Infographic: World IPv6 Launch by the numbers

on June 19, 2012 in Projects with no comments by

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Cookillian Alert styling: Simple Implied Consent

on June 13, 2012 in Projects with 1 comment by

Cookillian is very flexible and allows you to fully customize the alert that will be displayed as well as how it handles consent.

Here I will provide an example for a simple, unobtrusive alert at the bottom (or top) of a page, with an option to opt out of receiving cookies. This is a commonly used method for implied consent across major websites in the United Kingdom.

It also shows how to use Cookillian’s API to make an AJAX call, yet provide backward compatibility with browsers that do not use JavaScript.

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Cookillian and JavaScript

on June 12, 2012 in Projects with 2 comments by

By default, Cookillian will delete cookies that are set by WordPress (ie., wp-settings-*) and other WordPress plugins. As JavaScript generally lies outside the realm of WordPress, the idea is that certain scripts, such as Google Analytics, are removed from the website and into the Header or Footer fields of Cookillian’s JavaScript section. This prevents the script from loading when the visitor has not (yet) given permission to receive cookies.

This is the preferred method, as it gives greater control over the cookies set by third party scripts. As mentioned, Google Analytics is one such script that should be moved, and is probably easiest to accomplish. But there are some that require a bit more work, like the Twitter Tweet button and Google AdSense, which I will explain next.

I will also provide a sample code that with the help of Cookillian will delete local cookies set by existing JavaScript, to help ease the transition.

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World IPv6 Launch – Success!

on June 7, 2012 in Projects with no comments by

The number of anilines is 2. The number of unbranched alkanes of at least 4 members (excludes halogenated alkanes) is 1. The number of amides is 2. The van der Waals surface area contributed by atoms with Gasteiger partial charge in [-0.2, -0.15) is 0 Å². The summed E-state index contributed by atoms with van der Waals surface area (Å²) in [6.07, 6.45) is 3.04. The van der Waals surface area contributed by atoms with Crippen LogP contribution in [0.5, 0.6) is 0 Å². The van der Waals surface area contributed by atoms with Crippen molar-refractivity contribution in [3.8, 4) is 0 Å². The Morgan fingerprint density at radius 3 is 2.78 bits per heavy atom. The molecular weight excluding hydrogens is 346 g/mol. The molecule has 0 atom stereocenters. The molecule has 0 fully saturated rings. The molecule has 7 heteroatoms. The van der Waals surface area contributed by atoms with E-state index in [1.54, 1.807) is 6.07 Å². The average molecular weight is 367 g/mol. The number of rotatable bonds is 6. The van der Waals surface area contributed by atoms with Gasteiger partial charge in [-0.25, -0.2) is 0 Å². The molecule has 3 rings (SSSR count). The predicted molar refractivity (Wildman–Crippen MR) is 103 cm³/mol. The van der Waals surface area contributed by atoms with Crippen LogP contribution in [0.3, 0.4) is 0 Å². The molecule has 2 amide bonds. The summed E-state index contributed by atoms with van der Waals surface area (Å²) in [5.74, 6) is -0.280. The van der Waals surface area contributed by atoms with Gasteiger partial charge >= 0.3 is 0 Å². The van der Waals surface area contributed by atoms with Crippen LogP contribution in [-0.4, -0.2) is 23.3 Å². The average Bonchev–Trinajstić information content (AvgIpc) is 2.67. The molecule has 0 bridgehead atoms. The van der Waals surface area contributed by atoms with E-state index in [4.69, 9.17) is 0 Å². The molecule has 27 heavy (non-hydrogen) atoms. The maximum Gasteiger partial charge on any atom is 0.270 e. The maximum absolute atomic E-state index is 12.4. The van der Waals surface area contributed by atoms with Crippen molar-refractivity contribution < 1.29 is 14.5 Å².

Did you notice a near-total collapse of the Internet today? Couldn’t Google if Gordon Brown owes you money? The stream of Facebook pokes suddenly stopped? No? That’s because the Internet kept working just fine, despite that today marks an important event in its history: 06/06/2012 was World IPv6 Launch day. read more →

Cookillan Alert styling: Beeb

on May 31, 2012 in Projects with 1 comment by

In the Cookillian version 1.1 release post, I had promised to show how to style an alert. With the following styling, I have taken example of the BBC website, and aptly named it “Beeb”.

The styling is “fluid”, which allows it to change the layout depending on the screen resolution. This is especially helpful on mobile browsers, where the screen real estate becomes limited. read more →

Lazy loading Disqus in WordPress

on March 20, 2011 in Projects with 11 comments by

As you may have noticed, I have recently updated theme of my website. I’ve also cleaned up some hardly used features, including the translation bits; It seemed to annoy people more than anything.

But for some reason, the pages with single posts – like this one – were slow to complete loading. A quick look in Firebug showed that there were quite some delays getting images from the Disqus CDN. Since I don’t own that content, nor could I modify the Disqus Javascript, I had to come up with a solution to this.

From working with jQuery, I remembered that their Disqus comments only get loaded once you’ve reached a certain point on the page. Looking into their solution, I figured I could implement the same method with Disqus in WordPress. read more →

Faster WP Super Cache with NginX

on December 17, 2009 in Projects with 9 comments by

Burnout!A while ago my blog started to act up by randomly showing translated pages in place of the desired language. The culprit was a WordPress caching plugin (Hyper Cache) that started to misbehave with the latest upgrade. I promptly disabled it and went on a search for a replacement.

As you may have read in one of my previous blog entries, specifically “NginX and Apache, but no memcached”, I prefer to use NginX as the front-end serving static files, and Apache as a back-end dealing with the dynamic pages. So it would be ideal if NginX could serve up static WordPress files, which is exactly what I am doing now with the help of WP Super Cache. read more →